But we do.
Or at least, I do. I judge books by their covers ALL. THE. TIME. Pretty much, that's the first thing on my list of things I look at (also the jacket copy ... Those two things are tied). I'm guessing I'm not alone. Studies show you have 12 seconds (in a bookstore) to turn a browser into a buyer. 12 seconds seem like an awfully short time if people aren't judging books by the covers.
With that in mind, I find the various covers on the market extremely interesting. ESPECIALLY when one book has multiple covers for different countries. I'm not sure what this says about the American market (do you like the American ones better?), but take the following books for example*. The books on the far left are the USA versions (and don't be fooled, sometimes they change the names on foreign book covers, but it's the same innards. I promise.)**
Graceling by Kristin Cashore:
The Hunger Games by Suzanne Collins:
It took me a long time to read The Hunger Games because I didn't like the cover. It seemed too masculine and I didn't get any idea of what the book was about. With the American version, I think they were trying to heavily market the male audience as well.
Paranormalcy by Kiersten White:
Paranormalcy - I love the USA cover, but I think I love the one on the far right more. I like how these covers seemed to show the emotion of the book, while the Flames 'n' Roses cover seemed much too ... happy for the book. The other one? Yeah, that one just scares me.
Before I Fall by Lauren Oliver:
I like the American version best of this one. What's interesting to me is that the covers on this book are drastically different. It's like they couldn't make up their mind in how to market this book.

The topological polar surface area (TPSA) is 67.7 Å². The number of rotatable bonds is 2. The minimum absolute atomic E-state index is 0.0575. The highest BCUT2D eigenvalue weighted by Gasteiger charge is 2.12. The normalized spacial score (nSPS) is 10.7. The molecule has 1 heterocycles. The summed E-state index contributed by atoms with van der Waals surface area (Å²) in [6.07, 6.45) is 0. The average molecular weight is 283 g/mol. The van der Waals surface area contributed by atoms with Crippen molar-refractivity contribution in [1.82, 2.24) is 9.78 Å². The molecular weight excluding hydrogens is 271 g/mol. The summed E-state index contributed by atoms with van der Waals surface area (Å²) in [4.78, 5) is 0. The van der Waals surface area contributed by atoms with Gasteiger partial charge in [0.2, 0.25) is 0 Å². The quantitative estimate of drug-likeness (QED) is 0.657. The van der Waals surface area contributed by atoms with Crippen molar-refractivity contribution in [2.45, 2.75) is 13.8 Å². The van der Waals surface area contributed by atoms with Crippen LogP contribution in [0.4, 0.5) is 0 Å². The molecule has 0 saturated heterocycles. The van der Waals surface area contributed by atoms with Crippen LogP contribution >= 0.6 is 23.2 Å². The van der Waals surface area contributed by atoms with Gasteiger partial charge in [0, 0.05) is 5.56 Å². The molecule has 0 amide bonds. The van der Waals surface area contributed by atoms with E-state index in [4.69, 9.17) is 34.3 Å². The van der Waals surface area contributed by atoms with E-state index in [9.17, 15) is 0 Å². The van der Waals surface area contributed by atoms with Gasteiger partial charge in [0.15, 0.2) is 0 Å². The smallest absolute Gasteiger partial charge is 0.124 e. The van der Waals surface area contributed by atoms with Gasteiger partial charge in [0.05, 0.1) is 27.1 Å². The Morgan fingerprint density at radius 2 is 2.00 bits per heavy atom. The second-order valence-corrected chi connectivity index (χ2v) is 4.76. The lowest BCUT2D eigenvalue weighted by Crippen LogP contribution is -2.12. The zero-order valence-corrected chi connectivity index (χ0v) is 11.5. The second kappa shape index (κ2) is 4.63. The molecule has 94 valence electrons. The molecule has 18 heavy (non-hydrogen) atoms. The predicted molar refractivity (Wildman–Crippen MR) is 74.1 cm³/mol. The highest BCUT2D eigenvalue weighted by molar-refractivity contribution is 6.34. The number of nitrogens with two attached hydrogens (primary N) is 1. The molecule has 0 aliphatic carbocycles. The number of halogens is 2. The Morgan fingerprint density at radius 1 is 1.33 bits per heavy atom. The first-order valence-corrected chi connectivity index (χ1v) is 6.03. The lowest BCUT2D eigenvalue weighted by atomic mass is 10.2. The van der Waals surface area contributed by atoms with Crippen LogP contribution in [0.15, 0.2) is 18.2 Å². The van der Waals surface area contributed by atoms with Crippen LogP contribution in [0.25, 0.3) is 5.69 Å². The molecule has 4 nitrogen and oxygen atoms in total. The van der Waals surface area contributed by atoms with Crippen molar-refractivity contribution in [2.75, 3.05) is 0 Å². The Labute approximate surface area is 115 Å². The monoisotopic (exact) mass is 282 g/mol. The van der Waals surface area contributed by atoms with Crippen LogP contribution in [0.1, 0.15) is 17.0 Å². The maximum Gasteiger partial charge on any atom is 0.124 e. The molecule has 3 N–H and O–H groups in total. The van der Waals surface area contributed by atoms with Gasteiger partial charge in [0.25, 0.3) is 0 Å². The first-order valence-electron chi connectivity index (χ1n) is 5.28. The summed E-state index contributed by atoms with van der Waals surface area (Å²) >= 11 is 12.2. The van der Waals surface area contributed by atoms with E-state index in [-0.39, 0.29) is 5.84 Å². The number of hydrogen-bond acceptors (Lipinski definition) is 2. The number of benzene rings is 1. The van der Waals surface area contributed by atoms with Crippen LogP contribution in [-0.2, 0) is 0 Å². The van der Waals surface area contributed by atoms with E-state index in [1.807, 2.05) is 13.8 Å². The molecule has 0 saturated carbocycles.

Unearthly by Cynthia Hand:
In contrast to the previous one, Unearthly has very similar book covers. That's why it surprises me that they changed the cover at all. It's basically a different color scheme.
A Great and Terrible Beauty by Libba Brey:
The American version is very feminine, while the version on the right seems almost masculine in comparison. These covers also seem like they'd be placed in different genres.
Overall, I find that the American versions are slightly more ... generic than some of their counterparts. Usually us Americans are cool with it if you just throw a girl on the cover. We also tend to go for the slightly more feminine I've found. Why do you think they change the cover for various countries? Are we really that different in our tastes?
* I haven't read all these books, so don't take my placement of them here as an endorsement... Just sayin.
** All cover images taken from Goodreads.
Click here to read Part 2 of the discussion - When Bad Covers Happen to Good Books